Skipper’s Quick Guide to Hypothermia

With so many cruisers crossing cold waters this time of year, there’s no better time to brush up on how to recognize and what to do in cases of hypothermia. Captain John of gives us the express guide to handling hypothermia.

Are you able to recognize the signs of hypothermia in your crew? Anyone can become hypothermic, and without care, this could lead to severe health problems or injury.

But before you can treat a person for hypothermia, you will need to link the visual signs to a severity stage. Follow these three steps:

1. Look under the third column. Find the visual signs that most closely match those displayed by your crew member.

2. Note the severity stage located along the same line.

3. Enter the descriptions below the table with the severity stage. Decide on the best steps to assist your crew member in recovering.

Hypothermic Severity Stages
Stage Body Temp Visual Signs
Mild 95ºF(35ºC)-91ºF(33ºC) Shivering, difficulty moving or completing tasks. Near the lower limit, uncontrolled severe shivering, slurred speech.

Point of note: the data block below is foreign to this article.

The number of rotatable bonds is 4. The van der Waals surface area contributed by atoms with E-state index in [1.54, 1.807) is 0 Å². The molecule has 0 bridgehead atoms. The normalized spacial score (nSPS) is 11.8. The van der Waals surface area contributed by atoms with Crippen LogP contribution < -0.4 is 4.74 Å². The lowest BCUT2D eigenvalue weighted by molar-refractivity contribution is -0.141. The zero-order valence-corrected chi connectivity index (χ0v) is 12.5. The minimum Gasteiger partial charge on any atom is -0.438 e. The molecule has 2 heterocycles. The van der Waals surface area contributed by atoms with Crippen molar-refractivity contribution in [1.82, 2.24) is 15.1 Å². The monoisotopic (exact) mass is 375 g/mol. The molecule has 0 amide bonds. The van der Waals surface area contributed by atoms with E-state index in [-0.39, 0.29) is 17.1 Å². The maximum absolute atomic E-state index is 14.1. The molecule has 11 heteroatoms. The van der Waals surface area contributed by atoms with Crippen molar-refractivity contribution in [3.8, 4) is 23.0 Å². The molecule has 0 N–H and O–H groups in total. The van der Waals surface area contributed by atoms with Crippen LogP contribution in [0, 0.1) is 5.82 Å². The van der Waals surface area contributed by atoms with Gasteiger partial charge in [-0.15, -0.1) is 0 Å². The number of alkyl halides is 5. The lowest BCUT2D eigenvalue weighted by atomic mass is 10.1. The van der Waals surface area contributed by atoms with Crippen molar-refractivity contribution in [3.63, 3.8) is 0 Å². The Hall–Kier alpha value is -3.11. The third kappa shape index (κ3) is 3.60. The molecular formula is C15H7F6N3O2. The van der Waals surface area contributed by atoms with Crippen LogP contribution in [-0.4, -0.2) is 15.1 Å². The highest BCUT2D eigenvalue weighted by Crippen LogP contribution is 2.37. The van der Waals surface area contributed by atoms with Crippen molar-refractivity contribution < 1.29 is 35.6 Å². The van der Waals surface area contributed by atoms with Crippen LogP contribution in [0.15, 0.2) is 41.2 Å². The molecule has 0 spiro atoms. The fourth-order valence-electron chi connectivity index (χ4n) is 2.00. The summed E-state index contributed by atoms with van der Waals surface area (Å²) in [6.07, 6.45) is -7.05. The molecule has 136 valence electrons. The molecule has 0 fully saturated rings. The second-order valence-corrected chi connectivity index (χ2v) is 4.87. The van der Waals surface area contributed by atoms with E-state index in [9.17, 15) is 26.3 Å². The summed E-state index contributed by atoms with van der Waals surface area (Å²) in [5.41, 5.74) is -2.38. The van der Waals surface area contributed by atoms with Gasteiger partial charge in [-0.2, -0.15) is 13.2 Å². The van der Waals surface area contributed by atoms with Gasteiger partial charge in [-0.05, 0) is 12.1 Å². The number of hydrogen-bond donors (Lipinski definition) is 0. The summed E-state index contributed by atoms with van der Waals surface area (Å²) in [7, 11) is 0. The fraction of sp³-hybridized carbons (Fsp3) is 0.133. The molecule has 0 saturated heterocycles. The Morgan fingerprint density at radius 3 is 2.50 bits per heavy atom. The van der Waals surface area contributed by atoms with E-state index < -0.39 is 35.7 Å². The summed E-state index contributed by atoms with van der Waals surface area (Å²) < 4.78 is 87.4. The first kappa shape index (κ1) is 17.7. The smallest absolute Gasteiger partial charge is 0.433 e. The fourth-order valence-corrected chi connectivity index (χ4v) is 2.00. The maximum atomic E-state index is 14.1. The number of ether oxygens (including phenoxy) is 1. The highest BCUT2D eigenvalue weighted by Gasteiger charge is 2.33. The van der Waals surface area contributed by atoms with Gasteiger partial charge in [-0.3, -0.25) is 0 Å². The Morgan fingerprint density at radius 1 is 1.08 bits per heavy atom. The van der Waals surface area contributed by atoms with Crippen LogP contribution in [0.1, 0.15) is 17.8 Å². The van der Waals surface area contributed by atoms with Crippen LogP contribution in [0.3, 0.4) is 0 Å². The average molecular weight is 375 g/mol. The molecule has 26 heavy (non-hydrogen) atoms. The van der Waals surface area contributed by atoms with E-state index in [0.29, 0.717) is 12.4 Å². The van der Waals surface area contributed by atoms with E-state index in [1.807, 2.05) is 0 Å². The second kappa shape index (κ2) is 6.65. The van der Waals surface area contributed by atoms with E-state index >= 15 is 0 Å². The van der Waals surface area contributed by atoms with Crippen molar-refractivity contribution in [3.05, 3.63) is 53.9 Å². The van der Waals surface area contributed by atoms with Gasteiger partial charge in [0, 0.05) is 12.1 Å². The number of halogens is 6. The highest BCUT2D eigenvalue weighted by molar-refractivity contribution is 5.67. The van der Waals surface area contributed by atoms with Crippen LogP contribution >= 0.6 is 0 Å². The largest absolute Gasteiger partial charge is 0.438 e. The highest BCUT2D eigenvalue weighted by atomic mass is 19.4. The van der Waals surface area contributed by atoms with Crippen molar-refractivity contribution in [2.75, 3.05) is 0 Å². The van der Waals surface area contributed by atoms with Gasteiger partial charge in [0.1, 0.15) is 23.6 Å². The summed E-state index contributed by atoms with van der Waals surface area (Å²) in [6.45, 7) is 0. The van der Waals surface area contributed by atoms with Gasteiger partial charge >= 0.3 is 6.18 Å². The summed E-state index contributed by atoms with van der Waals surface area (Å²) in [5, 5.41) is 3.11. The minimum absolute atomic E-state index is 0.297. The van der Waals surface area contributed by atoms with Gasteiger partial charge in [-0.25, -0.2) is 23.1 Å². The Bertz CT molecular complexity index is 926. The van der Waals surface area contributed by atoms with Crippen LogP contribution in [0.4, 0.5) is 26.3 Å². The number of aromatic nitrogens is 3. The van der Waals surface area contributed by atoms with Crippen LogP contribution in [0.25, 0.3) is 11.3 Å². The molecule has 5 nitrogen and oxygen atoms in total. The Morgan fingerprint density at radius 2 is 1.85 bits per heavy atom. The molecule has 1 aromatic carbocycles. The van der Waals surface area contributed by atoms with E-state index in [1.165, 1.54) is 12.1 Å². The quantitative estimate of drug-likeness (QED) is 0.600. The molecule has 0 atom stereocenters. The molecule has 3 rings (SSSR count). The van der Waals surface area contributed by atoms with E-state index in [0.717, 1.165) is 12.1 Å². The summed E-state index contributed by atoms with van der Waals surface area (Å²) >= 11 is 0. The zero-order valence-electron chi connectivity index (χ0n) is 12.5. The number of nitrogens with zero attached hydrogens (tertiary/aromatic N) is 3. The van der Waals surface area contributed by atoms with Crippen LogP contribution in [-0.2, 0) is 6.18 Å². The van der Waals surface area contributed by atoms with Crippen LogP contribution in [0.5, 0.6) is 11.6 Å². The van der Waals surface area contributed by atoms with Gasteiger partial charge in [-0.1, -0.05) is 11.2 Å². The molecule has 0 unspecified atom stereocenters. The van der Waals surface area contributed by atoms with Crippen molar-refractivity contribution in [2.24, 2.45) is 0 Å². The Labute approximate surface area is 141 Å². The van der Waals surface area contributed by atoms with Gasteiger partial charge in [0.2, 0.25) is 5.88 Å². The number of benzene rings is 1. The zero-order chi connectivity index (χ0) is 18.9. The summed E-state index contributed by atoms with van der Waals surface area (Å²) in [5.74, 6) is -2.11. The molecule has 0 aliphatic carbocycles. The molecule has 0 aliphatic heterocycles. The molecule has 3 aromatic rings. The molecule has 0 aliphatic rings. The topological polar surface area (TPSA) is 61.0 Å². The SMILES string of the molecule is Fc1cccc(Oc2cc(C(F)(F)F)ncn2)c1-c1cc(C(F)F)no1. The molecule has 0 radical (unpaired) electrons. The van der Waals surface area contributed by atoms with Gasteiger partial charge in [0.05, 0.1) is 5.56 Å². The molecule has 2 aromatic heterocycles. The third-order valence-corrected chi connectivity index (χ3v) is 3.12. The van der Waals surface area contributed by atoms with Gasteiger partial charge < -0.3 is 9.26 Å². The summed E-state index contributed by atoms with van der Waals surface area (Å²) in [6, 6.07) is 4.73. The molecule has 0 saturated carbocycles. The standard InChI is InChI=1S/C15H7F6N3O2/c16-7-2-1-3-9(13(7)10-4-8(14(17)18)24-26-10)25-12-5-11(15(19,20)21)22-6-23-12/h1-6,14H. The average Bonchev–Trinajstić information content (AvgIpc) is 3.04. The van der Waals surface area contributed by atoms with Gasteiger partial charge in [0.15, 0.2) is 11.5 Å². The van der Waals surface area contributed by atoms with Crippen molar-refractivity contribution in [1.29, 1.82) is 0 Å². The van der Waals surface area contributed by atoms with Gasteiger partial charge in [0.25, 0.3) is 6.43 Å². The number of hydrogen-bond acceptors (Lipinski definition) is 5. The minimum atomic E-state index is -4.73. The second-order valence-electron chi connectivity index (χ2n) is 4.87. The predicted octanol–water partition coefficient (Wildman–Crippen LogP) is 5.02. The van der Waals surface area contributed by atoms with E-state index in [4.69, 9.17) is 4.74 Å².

Medium 90ºF(32ºC)-81ºF(27ºC) Shivering ceases, unable to move. Near the lower limit, irrational behavior, respiratory system slows.
Severe 80ºF(27ºC)-78ºF(26ºC) No reflexes, unable to communicate, heart arrhythmia. Near the lower limit, death.

“Mild Stage” Recovery Steps:

1. Remove wet clothing. If clothing is tight, don’t peel it(this could send cold surface blood back to the body core). Use a knife or razor to cut the clothing away.

2. Wrap the person in a blanket or sleeping bag.

3. Give a lukewarm drink of water or juice (non caffeinated, non alcoholic).

4. After recovery, have the person wear a close fitting hat(wool or microfiber) and layered clothing before exposing to the elements.

“Medium Stage” Recovery Steps:

1. Remove wet clothing(see above).

2. Crawl into a sleeping bag with the person. Hug them from behind

3. Treat for shock. Elevate the legs several inches above the head

4. Take care not to overheat the person. Let their body do most of the recovery. Do not use hot water bottles or artificial heating methods(could cause 2nd or 3rd degree burns).

“Severe Stage” Recovery Steps:

1. Remove wet clothing(see above) if time permits. If not, leave on(still provides some insulation).

2. Treat for shock. Elevate the legs several inches above the head

3. If the person is breathing on their own, exhale gently down their throat as they inhale. Monitor pulse and respiration.

4. If the person is not breathing, begin CPR right away.

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